As part of this, Chicagoans are inundated by media telling us, “Blue Lives Matter,” “All Lives Matter, and “Black Lives Matter.” There does not appear to be any middle ground. Ultimately, either people believe that Black Lives Matter or they don’t. The city is divided.
I listen to relatives in law enforcement complain about how the public’s judgment of their job performance is ridiculous; the “Blue Lives Matter” perspective should acknowledge all of the work they do for the community. I watch white acquaintances earnestly tell me that the “All Lives Matter” perspective is relevant because we need to live in a color-blind society and stop harping on old problems like, um, racism.
I argue that the “Black Lives Matter” movement is like a house on fire. If a house on the block is on fire, we’re not going to douse every house on the street with water. We’re going to try to stop the fire in the burning house. In the same way, all of the “houses,” ie nervous white people and police officers, don’t need water thrown on them. We need to be helping to stop the one burning house on the street from being consumed by flames. We need to have some real talk about how and why “Black Lives Matter.”
This perspective either earns me a verbal pat on the head or scathing scorn. “Gosh, it’s so nice how much you care about black people. Your students must love you.” Gah. Thanks for your clueless condescension. How about they love me because I’m a good, fair teacher, not because I’m some lame-ass white savior.
I much prefer the contemptuously scornful reactions. “Everyone judges our work on seventeen seconds of shaky cell phone video. None of you know anything. If you knew how hard it is to do my job, you would know how much blue lives matter.”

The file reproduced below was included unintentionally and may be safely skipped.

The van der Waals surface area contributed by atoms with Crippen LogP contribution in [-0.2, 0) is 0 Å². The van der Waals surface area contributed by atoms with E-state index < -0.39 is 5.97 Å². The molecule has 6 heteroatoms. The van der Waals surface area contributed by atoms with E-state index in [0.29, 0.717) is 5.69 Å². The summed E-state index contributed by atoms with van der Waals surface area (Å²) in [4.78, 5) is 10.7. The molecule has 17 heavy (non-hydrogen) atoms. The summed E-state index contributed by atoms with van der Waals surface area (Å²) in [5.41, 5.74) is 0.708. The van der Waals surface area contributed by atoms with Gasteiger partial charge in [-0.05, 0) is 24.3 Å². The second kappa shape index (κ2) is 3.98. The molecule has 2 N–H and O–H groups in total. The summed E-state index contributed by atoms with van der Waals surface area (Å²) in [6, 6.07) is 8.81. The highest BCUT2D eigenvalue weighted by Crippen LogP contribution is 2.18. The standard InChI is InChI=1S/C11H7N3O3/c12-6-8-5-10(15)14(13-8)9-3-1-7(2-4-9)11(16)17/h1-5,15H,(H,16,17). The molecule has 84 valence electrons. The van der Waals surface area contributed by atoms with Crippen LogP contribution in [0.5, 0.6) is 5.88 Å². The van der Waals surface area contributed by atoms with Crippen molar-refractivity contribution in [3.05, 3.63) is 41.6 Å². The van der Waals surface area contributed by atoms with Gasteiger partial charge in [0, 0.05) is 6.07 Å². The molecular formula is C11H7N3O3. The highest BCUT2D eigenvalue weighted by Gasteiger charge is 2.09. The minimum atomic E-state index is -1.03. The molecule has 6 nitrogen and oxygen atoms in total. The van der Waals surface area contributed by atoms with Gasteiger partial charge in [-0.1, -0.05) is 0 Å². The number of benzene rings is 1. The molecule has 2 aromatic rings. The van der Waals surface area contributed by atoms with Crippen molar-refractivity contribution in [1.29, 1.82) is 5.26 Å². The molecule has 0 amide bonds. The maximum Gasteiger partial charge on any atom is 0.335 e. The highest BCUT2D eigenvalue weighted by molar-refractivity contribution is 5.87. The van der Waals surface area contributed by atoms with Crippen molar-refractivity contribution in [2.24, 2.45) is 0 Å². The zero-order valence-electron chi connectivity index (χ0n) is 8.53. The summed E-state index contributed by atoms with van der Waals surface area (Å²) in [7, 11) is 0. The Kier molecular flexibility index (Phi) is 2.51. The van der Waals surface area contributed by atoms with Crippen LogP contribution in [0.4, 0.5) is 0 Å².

And I think to myself, “If you knew how hard it was to live in a society based on white privilege and subtle bigotry, you would shut the fuck up with this whining about how hard your job is. If it’s so hard, go get trained in another field. It’s not impossible to change jobs. It is impossible to change your skin color.”
Just days before the election, racial tensions in Chicago escalate further when a police shooting occurs in a “nice” South Side neighborhood, Mount Greenwood. On the surface, the neighborhood appears to be peaceful: no drive-by shootings, no gang members hanging out on the corners, a locally famous St. Patrick’s Day parade, a beautiful arts education center. However, the reality is that the majority of the Caucasian residents send their children to private, Catholic schools and the majority of the minority residents send their students to sub-par Chicago Public Schools. The neighborhood silently segregates itself by how and where it educates its children. And now a white Chicago police office has shot an African-American man on his way home from a funeral.
In spite of a video that depicts part of what led to the shooting, there are still conflicting interpretations of what happened and why it escalated in the death of yet another African-American man. Protests are held at the site of the shooting and appear to be groups of Caucasian residents and officers from the Chicago Police Department shouting “CPD!” or “Go home!” or “Get the fuck out of here!” at African-American protestors who are chanting that they deserve answers and assurances for their own safety.
The local Catholic high school, Marist, whose student enrollment is mostly Caucasian, learns that local African-American gang members might retaliate for the shooting by targeting the white students. It is not clear to what extent this threat has been substantiated, but social media hysteria quickly takes over and the school administrators decide to close on a Friday in an effort to let a three-day weekend cool things off.